Former University of Pittsburgh head football coach Mike Gottfried sent a clear message to the parents of the youth who were honored at the Celebration of Character on Sunday evening [co-sponsored by the Center for Character Development at Anderson University]. “You should be proud,” Gottfried said. The now 17-year veteran of cable TV sports network ESPN’s football analysis staff gave the keynote address at Character Counts of Madison County’s annual banquet at Reardon Auditorium.
Anderson University recently announced to the Board of Trustees that the institution has reached the $72 million mark toward the $110 million goal of the “Dreams, Discovery, Direction,” campaign. The public phase of the “Dreams, Discovery, Direction,” campaign for Anderson University was officially launched on October 5, 2006, and is the university’s largest fundraising effort to date.
Asking the hundreds of Anderson University’s new graduates to become “prophetic citizens,” commencement speaker Cheryl J. Sanders told them Saturday to retain their Christian values while forging their new careers and building their post-collegiate lives. “Prophetic citizens are not gullible; they are not easily deceived,” said Sanders, senior pastor of the Third Street Church of God in Washington, D.C., since 1997. “Prophetic citizens don’t suspend their outrage when people in high places do the wrong thing. “They see hospitality as a virtue, not a burden.”
For Anderson resident Temple Miller—a newly minted Anderson University graduate—it was worth waiting 27 years to get her bachelor’s degree. Miller, 48, and hundreds of other Anderson University students received their diplomas during a two-hour ceremony Saturday inside the Ward Fieldhouse at the Kardatzke Wellness Center. While most of the 20-somethings getting their sheepskins have yet to fully begin their lives, it was life changes that postponed Miller earning her bachelor’s degree in English.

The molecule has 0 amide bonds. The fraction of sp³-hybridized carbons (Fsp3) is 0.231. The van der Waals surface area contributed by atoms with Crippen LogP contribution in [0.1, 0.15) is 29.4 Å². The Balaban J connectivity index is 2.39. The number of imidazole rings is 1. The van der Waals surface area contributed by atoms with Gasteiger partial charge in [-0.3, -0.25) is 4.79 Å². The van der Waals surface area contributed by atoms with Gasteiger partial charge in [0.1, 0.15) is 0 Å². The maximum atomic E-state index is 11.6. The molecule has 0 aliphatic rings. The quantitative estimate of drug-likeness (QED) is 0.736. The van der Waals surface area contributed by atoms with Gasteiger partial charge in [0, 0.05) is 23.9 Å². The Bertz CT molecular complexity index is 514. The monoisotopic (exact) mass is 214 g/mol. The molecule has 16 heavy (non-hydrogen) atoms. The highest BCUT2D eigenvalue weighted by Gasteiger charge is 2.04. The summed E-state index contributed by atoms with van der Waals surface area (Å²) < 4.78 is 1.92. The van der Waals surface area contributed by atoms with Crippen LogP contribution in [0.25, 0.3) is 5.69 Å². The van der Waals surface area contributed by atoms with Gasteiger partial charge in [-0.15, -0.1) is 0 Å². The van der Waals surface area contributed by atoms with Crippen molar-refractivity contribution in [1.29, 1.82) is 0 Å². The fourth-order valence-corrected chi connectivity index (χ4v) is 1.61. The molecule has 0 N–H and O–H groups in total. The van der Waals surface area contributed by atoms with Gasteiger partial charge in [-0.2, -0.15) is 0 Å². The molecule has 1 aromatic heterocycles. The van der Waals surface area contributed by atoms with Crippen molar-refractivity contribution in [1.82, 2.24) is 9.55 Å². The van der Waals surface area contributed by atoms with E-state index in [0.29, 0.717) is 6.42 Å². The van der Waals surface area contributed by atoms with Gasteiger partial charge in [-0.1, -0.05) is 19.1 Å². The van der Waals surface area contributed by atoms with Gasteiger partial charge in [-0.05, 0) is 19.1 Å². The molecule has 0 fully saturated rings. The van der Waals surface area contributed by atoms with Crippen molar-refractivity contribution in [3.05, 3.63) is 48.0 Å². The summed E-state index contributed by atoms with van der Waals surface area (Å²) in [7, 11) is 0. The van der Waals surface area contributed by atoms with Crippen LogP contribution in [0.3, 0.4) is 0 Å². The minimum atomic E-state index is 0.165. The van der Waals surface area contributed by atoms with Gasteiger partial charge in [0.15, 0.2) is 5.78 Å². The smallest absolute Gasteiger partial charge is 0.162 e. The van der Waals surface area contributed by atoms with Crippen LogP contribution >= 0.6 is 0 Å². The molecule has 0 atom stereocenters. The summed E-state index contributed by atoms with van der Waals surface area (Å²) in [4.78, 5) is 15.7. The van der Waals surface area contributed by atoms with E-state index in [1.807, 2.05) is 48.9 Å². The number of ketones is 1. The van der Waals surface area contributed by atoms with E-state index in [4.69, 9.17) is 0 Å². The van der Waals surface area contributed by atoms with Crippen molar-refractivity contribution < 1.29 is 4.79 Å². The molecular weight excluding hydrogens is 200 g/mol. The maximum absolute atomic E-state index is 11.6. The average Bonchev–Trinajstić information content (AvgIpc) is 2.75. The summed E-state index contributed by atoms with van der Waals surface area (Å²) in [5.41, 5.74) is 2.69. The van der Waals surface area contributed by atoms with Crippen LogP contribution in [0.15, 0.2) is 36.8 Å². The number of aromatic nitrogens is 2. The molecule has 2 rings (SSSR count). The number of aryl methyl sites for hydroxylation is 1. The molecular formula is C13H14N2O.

Anderson University recently announced that longtime benefactors Dr. James and Dr. Elizabeth York will resource the construction of a new recital hall at Anderson University. Preliminary plans call for the construction of a recital hall at a cost of approximately $2 million that accommodates between 150-200 patrons with excellent acoustics and a raised platform. The scope and location of the facility as well as the timeline for construction are to be determined.
Anderson University seniors Colin Wiens and Drew Runion recently won a $15,000 award during the 2007 INvision AU Entrepreneur Award Competition. With the award, the students intend to invest in their winning business proposal called adpur. The goal of adpur is to become the premier provider of data collection, analysis and presentation for the teen market in the United States. In the first two years of operation, adpur will market primarily to enrollment management departments at Christian universities.
[Editor’s Note: The following is a column written by Maggie Platt, a graduating senior from Carmel, Indiana. Platt served as a student blogger for Anderson University during the 2006-07 academic year].
I could not have asked for a better last weekend of my college experience! A bunch of us seniors have been taking advantage of every moment to play frisbee in the Valley, have one last dinner at Perkins, compete in some intense euchre match-ups, and watch movies (mainly chick flicks!) late into the night.
Graduating senior Janelle Good recently received the Stevenson Outstanding Student Award for her work as a biology student. As an outstanding student, Good was selected for the $5,000 award by Dr. Blake Janutolo, dean of the College of Science and Humanities, and the biology faculty. The Stevenson Award is made possible through a gift by Dr. Jerry and Patricia Stevenson.
AU alum Lawrence Brownlee looked at the list and it was lengthy. More than 100 family and friends will be in the audience Thursday night when the tenor makes his Metropolitan Opera debut.
Ethel Willard is 74, retired and admits she could use some help from time to time. So when a group of Anderson University students knocked on her door approximately three years ago, she was overjoyed.
“They’ve helped me in many ways,” said Willard. “I had difficulty getting my gutters cleaned, and they did that. When I had eye surgery, they just came by to check on me. I think they are just wonderful.”